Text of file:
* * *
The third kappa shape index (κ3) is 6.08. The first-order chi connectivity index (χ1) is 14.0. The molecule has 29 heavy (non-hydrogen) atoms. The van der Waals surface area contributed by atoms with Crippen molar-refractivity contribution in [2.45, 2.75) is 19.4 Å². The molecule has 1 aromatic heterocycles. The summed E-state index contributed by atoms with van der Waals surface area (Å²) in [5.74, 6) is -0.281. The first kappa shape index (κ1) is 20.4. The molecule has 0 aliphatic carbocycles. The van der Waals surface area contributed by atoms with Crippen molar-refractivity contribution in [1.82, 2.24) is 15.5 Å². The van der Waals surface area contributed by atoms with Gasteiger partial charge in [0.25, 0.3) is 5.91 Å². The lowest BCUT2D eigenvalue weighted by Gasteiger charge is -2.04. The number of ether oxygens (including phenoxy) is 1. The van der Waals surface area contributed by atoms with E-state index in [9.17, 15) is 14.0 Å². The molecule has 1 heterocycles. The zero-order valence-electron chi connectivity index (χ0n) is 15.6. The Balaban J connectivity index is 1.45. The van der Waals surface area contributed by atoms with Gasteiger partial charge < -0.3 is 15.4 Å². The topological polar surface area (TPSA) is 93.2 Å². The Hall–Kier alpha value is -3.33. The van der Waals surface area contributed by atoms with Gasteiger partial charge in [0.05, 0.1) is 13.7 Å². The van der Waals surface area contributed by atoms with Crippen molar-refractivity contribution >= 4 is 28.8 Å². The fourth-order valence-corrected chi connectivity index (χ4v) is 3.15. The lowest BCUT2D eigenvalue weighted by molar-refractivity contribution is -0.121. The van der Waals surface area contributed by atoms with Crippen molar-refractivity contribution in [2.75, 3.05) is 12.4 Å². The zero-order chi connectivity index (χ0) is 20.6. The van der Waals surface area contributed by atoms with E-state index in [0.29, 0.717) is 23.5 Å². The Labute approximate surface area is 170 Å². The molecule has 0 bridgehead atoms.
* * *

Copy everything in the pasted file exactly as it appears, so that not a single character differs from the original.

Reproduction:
The third kappa shape index (κ3) is 6.08. The first-order chi connectivity index (χ1) is 14.0. The molecule has 29 heavy (non-hydrogen) atoms. The van der Waals surface area contributed by atoms with Crippen molar-refractivity contribution in [2.45, 2.75) is 19.4 Å². The molecule has 1 aromatic heterocycles. The summed E-state index contributed by atoms with van der Waals surface area (Å²) in [5.74, 6) is -0.281. The first kappa shape index (κ1) is 20.4. The molecule has 0 aliphatic carbocycles. The van der Waals surface area contributed by atoms with Crippen molar-refractivity contribution in [1.82, 2.24) is 15.5 Å². The van der Waals surface area contributed by atoms with Gasteiger partial charge in [0.25, 0.3) is 5.91 Å². The lowest BCUT2D eigenvalue weighted by Gasteiger charge is -2.04. The number of ether oxygens (including phenoxy) is 1. The van der Waals surface area contributed by atoms with E-state index in [9.17, 15) is 14.0 Å². The molecule has 1 heterocycles. The zero-order valence-electron chi connectivity index (χ0n) is 15.6. The Balaban J connectivity index is 1.45. The van der Waals surface area contributed by atoms with Gasteiger partial charge < -0.3 is 15.4 Å². The topological polar surface area (TPSA) is 93.2 Å². The Hall–Kier alpha value is -3.33. The van der Waals surface area contributed by atoms with Gasteiger partial charge in [0.05, 0.1) is 13.7 Å². The van der Waals surface area contributed by atoms with Crippen molar-refractivity contribution >= 4 is 28.8 Å². The fourth-order valence-corrected chi connectivity index (χ4v) is 3.15. The lowest BCUT2D eigenvalue weighted by molar-refractivity contribution is -0.121. The van der Waals surface area contributed by atoms with Crippen molar-refractivity contribution in [2.75, 3.05) is 12.4 Å². The zero-order chi connectivity index (χ0) is 20.6. The van der Waals surface area contributed by atoms with E-state index in [0.29, 0.717) is 23.5 Å². The Labute approximate surface area is 170 Å². The molecule has 0 bridgehead atoms.